This past week I had to take care of a broken windshield of my car, dealing with both the insurance company and the window repair shop over the weekend. For most people the thought of dealing with insurance and auto repair is probably not a retail experience one looks forward to, but it worked out well for me, and got me to think what what made it a good experience, and it really comes down to a few key points during the shopping journey.
My entire customer journey started with a phone call to the insurance call center to file the claim, I was routed to the glass claim center, where they took my information and verfied my identity, then connected me with the glass company and set up the appointment for the replacment. I went to the glass shop and had the glass replaced over the weekend, and was on my way. So what made it a good experience?
As I looked at my retail journey it was three areas that made it a good experience.
1. Time to service and getting correct information to help set expections
I was put through the phone tree at the insurance company claim center, but they had a specific option for glass repairs (obviously one of the often called items). During the hold time I was instructed to have the policy number and the VIN (Vehicle Identification Number) to speed up processing. That set the expectations on the customer side for the information neeed. I was processed promptly after providing the authentication information and conference called to glass repair company. Lesson here is customer service sometimes can’t be instaneous, but at least set the proper expectations and give correct information.
2. Repeat information, maintain the proper expectations and meet it.
After the appointment was made, I was given reconfirmation on the date, time, and location of the repair shop day before the appointment. I didn’t opt for the mobile repair because it was raining and I wanted the glass replaced ASAP. I was also given confirmation of my insurance policy’s deductible and I am covered for OEM parts rather than aftermarket. When I arrived at the shop, they reconfirmed the information I was given over the phone in terms of deductible, glass type, repair time etc. Again, expectations were set and met, I left the car at the shop, had breakfast at a cafe with Wi Fi (checked Email and started writing this blog), and returned 3 hours later and the car was ready. Lessons here for customer experience is that accurate information was given, expectations set and met at point of purchase, and transaction was completed.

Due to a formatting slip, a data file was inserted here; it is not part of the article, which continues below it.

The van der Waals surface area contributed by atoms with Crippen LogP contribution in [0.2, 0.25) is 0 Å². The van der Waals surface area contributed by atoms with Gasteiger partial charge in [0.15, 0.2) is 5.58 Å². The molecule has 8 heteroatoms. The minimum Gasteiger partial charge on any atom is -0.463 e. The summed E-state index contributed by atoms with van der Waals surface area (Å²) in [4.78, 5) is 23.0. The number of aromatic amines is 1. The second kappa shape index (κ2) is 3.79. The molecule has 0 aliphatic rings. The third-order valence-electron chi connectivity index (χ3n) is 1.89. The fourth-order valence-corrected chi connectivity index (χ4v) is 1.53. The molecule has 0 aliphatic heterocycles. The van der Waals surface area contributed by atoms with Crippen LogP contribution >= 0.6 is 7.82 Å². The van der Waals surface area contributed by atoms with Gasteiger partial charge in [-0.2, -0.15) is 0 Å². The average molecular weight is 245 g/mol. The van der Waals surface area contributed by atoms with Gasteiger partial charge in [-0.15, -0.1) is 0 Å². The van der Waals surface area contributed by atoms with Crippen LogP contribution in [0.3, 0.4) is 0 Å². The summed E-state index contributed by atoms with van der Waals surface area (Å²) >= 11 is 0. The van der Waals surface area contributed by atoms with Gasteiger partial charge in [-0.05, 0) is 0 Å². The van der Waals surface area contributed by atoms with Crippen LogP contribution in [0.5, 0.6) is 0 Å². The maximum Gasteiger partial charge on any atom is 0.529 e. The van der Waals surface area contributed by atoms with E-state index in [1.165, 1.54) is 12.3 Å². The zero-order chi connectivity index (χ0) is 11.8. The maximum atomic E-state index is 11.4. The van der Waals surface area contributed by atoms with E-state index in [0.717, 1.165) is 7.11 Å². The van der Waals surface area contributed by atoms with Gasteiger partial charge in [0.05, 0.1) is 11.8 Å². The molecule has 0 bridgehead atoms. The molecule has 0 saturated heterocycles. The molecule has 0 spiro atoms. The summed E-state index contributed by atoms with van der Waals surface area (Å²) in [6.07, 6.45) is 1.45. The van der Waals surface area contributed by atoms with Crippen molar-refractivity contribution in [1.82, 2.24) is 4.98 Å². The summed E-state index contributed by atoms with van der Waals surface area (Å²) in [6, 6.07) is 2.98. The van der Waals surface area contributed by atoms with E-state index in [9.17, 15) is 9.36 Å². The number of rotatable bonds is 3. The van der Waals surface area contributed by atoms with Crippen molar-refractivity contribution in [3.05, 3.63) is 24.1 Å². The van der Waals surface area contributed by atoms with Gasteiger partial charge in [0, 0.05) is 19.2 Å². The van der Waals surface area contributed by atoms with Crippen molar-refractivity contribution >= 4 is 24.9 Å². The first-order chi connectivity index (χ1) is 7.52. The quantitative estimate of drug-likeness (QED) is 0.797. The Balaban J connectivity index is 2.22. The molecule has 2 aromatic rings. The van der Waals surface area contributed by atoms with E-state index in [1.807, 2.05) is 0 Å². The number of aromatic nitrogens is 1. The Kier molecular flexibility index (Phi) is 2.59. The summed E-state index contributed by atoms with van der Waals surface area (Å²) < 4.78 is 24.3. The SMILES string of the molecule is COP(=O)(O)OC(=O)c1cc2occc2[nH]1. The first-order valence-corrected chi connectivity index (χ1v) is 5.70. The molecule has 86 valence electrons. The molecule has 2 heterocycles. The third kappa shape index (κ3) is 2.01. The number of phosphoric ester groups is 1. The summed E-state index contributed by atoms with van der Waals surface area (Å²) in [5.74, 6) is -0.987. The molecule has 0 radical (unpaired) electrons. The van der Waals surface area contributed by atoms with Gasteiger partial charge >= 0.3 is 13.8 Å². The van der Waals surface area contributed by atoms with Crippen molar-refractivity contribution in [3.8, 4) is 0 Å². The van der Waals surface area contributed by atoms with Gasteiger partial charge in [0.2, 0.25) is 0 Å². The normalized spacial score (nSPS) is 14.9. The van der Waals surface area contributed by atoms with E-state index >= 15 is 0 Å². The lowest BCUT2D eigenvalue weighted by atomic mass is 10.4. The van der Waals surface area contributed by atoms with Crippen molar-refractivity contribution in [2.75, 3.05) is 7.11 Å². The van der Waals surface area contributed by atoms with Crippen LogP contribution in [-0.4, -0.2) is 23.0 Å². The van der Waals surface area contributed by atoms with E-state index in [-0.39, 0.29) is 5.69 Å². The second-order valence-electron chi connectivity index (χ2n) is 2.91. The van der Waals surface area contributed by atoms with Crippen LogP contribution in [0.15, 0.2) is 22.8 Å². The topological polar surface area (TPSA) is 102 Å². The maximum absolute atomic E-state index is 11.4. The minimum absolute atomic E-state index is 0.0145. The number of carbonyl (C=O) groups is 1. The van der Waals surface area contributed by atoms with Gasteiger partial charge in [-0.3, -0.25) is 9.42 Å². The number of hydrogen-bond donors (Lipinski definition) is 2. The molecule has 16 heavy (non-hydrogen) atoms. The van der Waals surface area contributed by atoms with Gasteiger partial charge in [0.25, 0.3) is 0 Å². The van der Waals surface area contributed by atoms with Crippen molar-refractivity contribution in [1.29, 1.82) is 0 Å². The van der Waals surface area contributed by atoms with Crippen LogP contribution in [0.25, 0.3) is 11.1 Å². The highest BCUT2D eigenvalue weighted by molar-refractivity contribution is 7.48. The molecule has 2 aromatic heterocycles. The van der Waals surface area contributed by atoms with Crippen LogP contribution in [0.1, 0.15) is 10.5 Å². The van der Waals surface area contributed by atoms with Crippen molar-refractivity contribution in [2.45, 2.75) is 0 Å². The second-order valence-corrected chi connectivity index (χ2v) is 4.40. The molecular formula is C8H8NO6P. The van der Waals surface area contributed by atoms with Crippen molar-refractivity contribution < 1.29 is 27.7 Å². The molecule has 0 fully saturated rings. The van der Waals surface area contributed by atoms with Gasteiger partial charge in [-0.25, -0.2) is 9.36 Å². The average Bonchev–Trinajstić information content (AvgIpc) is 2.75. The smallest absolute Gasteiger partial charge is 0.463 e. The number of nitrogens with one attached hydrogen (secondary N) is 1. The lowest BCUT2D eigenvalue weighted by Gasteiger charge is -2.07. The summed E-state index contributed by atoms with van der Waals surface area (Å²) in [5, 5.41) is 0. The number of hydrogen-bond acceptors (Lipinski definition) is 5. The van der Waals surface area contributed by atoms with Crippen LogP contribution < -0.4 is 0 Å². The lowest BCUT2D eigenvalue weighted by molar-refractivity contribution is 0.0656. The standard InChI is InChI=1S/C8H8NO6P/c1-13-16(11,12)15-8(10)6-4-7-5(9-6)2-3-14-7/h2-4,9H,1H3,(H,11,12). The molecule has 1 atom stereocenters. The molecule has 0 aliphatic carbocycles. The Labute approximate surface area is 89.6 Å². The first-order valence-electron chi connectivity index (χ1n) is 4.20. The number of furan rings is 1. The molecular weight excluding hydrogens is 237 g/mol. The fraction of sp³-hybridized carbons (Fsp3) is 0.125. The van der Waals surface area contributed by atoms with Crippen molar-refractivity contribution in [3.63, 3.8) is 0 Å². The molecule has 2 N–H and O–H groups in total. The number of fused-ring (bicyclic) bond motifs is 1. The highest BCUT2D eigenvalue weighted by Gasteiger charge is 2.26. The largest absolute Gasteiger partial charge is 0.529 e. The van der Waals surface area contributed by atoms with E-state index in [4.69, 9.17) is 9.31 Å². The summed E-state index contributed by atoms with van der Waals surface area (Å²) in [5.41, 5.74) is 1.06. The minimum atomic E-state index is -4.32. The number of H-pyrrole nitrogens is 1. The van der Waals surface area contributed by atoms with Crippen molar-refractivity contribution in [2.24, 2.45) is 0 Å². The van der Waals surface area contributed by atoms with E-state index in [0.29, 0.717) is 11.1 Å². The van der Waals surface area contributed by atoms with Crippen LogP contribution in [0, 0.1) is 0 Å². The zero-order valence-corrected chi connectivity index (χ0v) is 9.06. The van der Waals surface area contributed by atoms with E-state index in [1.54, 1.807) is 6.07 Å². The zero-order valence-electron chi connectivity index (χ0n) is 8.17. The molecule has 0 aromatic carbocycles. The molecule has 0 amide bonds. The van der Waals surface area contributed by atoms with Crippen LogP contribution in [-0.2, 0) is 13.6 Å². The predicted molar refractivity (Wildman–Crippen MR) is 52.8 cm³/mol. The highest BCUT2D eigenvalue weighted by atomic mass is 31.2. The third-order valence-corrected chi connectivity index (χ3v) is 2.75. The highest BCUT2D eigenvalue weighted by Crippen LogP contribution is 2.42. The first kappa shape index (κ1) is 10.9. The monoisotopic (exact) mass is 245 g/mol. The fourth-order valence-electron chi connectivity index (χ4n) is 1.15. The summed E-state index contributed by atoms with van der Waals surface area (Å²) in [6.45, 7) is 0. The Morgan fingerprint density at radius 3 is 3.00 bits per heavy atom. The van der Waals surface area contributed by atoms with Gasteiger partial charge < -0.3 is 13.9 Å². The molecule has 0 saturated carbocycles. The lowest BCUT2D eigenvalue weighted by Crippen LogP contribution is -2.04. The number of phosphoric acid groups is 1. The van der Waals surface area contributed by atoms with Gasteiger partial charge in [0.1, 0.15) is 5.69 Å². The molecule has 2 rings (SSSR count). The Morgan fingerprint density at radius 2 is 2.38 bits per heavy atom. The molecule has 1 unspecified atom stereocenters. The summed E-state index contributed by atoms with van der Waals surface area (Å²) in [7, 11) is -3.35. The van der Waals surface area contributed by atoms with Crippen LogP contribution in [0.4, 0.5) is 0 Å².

3. Exceed the expectation, if even so slightly.
When I received my car, I noticed that the car was cleaned inside and washed on the outside. I certainly expect the inside to be clean since they had to remove the front windshield, but I was pleasantly suprised that the car was washed. It was pouring rain outside and if they had told me they would wash the outside of the car, I would have told them “don’t bother since it is raining”. Lessons here is that exceeding customer expectations doesn’t have to be a major effort, a small gesture that exceeds the communicated expecations is all you need.
This is my retail customer experience lessons through my experience in insurance and auto repair. Overall it was a good experience. I did receive a survey from the glass repair shop checking on my satisfaction on their service, which I gave them high marks. I did notice one of the questions was whether this glass repair claims experience will positively influence my decision to renew with the same insurance company. This tells me the insurance company knows that the customer experience extends to areas it doesn not directly control, but need to manage as part of the extended insurance experience.
Lessons of customer experience can be learnt in unexpected places, in this case through the lens of broken glass